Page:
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“It immediately takes the pressure off and people, who may have questioned you at the start, quickly know you can do the job.”

This is as serious a training operation as you’ll find anywhere in the world — but Balding isn’t someone who takes himself too seriously.

In truth, you need to have a decent sense of humour if you are a Southampton season ticket holder. Certainly at the moment.

He is still a little embarrassed when recalling the time he bawled his eyes out on the BBC while being interviewed by his famous sister Clare after Casual Look had won the Oaks.

And he smiles as he is reminded of the occasion he went racing at Windsor in odd shoes — one loafer and one lace-up.

This is a man totally at ease in his surroundings — it’s only when he heads to the racecourse the game face comes on.

But he couldn’t do it without the support of his wife Anna-Lisa who oversees the running of virtually every other aspect at the yard.

Balding grins: “She tells me what to do and I try to do it! No doubt there are times when I frustrate her.”

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The pair have ridden out the highs and lows of the sport together and, though they now have 250 horses in the yard, they are not the type of people who rest on their laurels. 

He continued: “We have definitely got a lot stronger over the last 10 years or so and a yard of our size should really be finishing in the top four of the championship every season, which we’ve done recently.

“You can never take anything for granted in this game though.

“If you do, it will come back and bite you on the backside. 

“You need to keep moving and adapting because there are plenty of other very good trainers out there who are ambitious and waiting for an opportunity.

“I never start out the year thinking  we can win the championship. It’s one of those where, if you are in a strong position after the Ebor meeting in August, you can have a real good go.

“Mind you, I’d like to think we are getting closer each season and it would be incredible to do it.”

Training horses and winning races is very much a team game.

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Balding said: “Absolutely. It’s not just about Anna-Lisa and I.

“From top to bottom it is all about the team. 

“I have the most brilliant staff and they  do all the hard work. 

“You are only as good as the people who work for you.

“We train horses for some lovely people and our goal each season is  to have as many winners for as many different owners as possible — we can dream about a title down the road.”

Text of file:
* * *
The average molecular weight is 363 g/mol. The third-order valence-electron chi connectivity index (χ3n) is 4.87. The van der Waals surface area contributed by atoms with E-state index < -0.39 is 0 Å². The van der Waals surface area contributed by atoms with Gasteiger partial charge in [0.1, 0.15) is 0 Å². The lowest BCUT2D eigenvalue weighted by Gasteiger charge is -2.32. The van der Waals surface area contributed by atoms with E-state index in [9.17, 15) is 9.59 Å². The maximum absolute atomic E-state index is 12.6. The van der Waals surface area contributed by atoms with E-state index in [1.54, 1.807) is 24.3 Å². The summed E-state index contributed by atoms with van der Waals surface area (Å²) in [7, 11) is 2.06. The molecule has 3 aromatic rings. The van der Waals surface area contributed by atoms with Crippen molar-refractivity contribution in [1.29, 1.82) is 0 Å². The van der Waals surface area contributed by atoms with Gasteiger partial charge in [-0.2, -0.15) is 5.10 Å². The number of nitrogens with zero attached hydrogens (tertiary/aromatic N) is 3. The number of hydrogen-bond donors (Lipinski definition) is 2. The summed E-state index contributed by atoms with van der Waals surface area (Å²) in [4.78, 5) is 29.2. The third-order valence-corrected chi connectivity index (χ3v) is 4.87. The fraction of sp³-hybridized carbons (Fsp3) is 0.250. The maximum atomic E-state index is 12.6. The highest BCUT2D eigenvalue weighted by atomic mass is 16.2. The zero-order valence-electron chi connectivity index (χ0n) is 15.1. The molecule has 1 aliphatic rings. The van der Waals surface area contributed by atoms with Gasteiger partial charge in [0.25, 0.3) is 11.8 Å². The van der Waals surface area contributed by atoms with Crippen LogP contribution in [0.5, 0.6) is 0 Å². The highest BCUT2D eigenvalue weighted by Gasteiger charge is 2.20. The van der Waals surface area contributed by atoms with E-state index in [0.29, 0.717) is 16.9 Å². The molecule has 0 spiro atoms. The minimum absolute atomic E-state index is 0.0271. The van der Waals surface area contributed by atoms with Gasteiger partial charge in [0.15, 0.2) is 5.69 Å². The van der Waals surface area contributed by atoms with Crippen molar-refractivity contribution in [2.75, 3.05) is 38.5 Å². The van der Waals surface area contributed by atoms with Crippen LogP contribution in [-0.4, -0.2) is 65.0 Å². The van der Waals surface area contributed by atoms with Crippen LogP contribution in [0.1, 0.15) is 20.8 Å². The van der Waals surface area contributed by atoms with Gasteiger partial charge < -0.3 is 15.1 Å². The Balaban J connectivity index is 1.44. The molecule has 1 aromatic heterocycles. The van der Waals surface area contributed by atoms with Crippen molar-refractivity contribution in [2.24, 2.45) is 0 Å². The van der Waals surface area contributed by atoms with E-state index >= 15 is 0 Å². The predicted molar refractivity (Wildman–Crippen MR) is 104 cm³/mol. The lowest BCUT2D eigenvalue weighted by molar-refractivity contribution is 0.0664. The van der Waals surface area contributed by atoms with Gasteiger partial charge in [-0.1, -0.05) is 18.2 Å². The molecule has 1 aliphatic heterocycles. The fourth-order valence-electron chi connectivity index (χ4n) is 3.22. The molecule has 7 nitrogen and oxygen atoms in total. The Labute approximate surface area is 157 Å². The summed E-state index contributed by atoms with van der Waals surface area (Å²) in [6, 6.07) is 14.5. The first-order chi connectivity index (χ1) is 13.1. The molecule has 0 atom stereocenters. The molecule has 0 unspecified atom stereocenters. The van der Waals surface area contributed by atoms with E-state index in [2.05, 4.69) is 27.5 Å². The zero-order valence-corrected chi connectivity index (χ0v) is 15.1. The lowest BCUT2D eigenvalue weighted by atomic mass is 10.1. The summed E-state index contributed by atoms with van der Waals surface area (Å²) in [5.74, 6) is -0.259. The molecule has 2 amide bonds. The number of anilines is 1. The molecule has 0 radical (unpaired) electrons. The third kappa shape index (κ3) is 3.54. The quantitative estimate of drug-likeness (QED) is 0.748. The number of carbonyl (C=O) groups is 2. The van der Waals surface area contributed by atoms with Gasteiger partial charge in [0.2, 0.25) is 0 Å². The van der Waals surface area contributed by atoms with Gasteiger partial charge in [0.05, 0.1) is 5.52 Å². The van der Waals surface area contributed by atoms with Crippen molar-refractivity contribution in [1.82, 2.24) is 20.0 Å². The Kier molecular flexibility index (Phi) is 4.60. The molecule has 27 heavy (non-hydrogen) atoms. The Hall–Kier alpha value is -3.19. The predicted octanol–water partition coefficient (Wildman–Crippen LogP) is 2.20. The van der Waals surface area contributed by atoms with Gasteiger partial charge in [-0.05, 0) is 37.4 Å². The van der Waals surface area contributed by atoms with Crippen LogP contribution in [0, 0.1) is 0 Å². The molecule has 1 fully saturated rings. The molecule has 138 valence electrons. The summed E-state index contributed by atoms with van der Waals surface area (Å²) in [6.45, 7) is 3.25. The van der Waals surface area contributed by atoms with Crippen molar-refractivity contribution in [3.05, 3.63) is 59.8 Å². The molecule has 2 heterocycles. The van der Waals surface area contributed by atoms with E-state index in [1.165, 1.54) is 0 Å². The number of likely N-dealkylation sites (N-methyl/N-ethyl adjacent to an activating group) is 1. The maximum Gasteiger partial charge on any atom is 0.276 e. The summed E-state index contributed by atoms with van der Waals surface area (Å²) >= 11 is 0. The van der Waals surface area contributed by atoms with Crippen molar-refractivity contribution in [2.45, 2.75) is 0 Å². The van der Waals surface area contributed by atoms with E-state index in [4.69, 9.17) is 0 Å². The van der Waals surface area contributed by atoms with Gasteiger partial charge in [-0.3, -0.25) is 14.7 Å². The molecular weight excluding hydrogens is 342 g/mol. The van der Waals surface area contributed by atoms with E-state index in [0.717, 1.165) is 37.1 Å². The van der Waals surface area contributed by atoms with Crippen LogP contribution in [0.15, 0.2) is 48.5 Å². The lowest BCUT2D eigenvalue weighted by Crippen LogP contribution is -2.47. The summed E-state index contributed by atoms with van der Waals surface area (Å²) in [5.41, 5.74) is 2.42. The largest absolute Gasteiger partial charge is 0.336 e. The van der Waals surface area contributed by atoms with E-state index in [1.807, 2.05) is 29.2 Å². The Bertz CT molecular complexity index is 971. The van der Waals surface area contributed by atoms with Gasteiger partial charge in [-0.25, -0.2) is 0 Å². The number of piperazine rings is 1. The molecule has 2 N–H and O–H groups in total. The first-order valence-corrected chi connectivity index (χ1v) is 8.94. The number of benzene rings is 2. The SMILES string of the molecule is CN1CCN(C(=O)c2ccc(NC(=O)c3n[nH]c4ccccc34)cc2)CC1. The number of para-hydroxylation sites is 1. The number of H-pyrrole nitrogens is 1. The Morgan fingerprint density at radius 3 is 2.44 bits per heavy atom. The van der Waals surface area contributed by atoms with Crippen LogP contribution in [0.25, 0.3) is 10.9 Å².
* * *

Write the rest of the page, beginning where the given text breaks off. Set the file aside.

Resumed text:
He doesn’t have to imagine what it’s like to win a 2,000 Guineas, though, having already bagged one with Kameko back in 2020, for all there wasn’t a soul to see it. 

Racing had just restarted after the Covid-19 shutdown back then, and Balding would love to soak up the atmosphere of a Guineas winner with all the bells and whistles attached.

In Dewhurst hero Chaldean, he definitely has the horse for the job. Dare we say it, could he be Balding’s Mill Reef?

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He said: “It was a very weird experience on a racecourse during that time and when Kameko won his Guineas. This time  it will be a very different experience.

“Everything had gone to script with Chaldean until the start of the Greenham when he was bumped and Frankie came off. 

“It was one of those freak accidents  and it was worrying.

“As soon as I saw it happen I just thought, ‘don’t hurt yourself’. 

“Thank God, we managed to catch him in the pull-up area and he didn’t gallop off and do another circuit of the track.

“While he had a spin down the track at Newbury he could have done with a race. 

“If he gets a little tired in the final furlong of the Guineas maybe the lack of one will have had a bigger impact than we think, but we won’t know until the business end of the race.

“Happily, Chaldean seems to have come out of it well and Frankie rode him in his work last Saturday and it went great. 

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“Classics are the races trainers are judged on. They have so much history and to win them is to join the sport’s elite. 

“That’s why they mean so much.

“It’s too early  to be talking about Chaldean as a potential champion, but we love him and hope he can achieve great things.”